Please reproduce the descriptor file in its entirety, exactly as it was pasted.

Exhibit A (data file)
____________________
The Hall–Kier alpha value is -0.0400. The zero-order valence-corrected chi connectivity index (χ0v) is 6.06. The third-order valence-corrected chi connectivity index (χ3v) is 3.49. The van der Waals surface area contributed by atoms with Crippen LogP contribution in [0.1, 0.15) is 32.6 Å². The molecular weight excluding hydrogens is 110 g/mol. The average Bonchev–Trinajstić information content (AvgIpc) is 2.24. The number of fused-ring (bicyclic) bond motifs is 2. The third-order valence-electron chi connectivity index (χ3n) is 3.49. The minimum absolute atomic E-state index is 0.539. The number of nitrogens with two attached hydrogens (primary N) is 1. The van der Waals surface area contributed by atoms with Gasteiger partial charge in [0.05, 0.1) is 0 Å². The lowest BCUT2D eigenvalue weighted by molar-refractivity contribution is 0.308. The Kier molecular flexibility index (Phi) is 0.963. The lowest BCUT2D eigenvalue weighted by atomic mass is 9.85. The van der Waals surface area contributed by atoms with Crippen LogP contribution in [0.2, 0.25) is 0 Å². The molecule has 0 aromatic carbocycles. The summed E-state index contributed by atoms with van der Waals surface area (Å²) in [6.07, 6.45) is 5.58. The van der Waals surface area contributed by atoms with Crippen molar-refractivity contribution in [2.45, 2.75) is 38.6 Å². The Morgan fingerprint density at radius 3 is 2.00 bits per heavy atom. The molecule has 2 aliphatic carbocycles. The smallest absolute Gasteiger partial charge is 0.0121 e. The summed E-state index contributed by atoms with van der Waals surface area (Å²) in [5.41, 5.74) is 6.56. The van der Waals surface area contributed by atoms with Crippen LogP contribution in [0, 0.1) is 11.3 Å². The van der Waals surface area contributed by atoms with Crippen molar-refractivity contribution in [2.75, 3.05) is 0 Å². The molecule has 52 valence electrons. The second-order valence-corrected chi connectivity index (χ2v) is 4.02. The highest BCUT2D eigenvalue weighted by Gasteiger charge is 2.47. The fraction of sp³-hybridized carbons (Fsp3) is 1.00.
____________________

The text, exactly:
The Hall–Kier alpha value is -0.0400. The zero-order valence-corrected chi connectivity index (χ0v) is 6.06. The third-order valence-corrected chi connectivity index (χ3v) is 3.49. The van der Waals surface area contributed by atoms with Crippen LogP contribution in [0.1, 0.15) is 32.6 Å². The molecular weight excluding hydrogens is 110 g/mol. The average Bonchev–Trinajstić information content (AvgIpc) is 2.24. The number of fused-ring (bicyclic) bond motifs is 2. The third-order valence-electron chi connectivity index (χ3n) is 3.49. The minimum absolute atomic E-state index is 0.539. The number of nitrogens with two attached hydrogens (primary N) is 1. The van der Waals surface area contributed by atoms with Gasteiger partial charge in [0.05, 0.1) is 0 Å². The lowest BCUT2D eigenvalue weighted by molar-refractivity contribution is 0.308. The Kier molecular flexibility index (Phi) is 0.963. The lowest BCUT2D eigenvalue weighted by atomic mass is 9.85. The van der Waals surface area contributed by atoms with Crippen LogP contribution in [0.2, 0.25) is 0 Å². The molecule has 0 aromatic carbocycles. The summed E-state index contributed by atoms with van der Waals surface area (Å²) in [6.07, 6.45) is 5.58. The van der Waals surface area contributed by atoms with Crippen molar-refractivity contribution in [2.45, 2.75) is 38.6 Å². The Morgan fingerprint density at radius 3 is 2.00 bits per heavy atom. The molecule has 2 aliphatic carbocycles. The smallest absolute Gasteiger partial charge is 0.0121 e. The summed E-state index contributed by atoms with van der Waals surface area (Å²) in [5.41, 5.74) is 6.56. The van der Waals surface area contributed by atoms with Crippen LogP contribution in [0, 0.1) is 11.3 Å². The van der Waals surface area contributed by atoms with Crippen molar-refractivity contribution in [2.75, 3.05) is 0 Å². The molecule has 52 valence electrons. The second-order valence-corrected chi connectivity index (χ2v) is 4.02. The highest BCUT2D eigenvalue weighted by Gasteiger charge is 2.47. The fraction of sp³-hybridized carbons (Fsp3) is 1.00.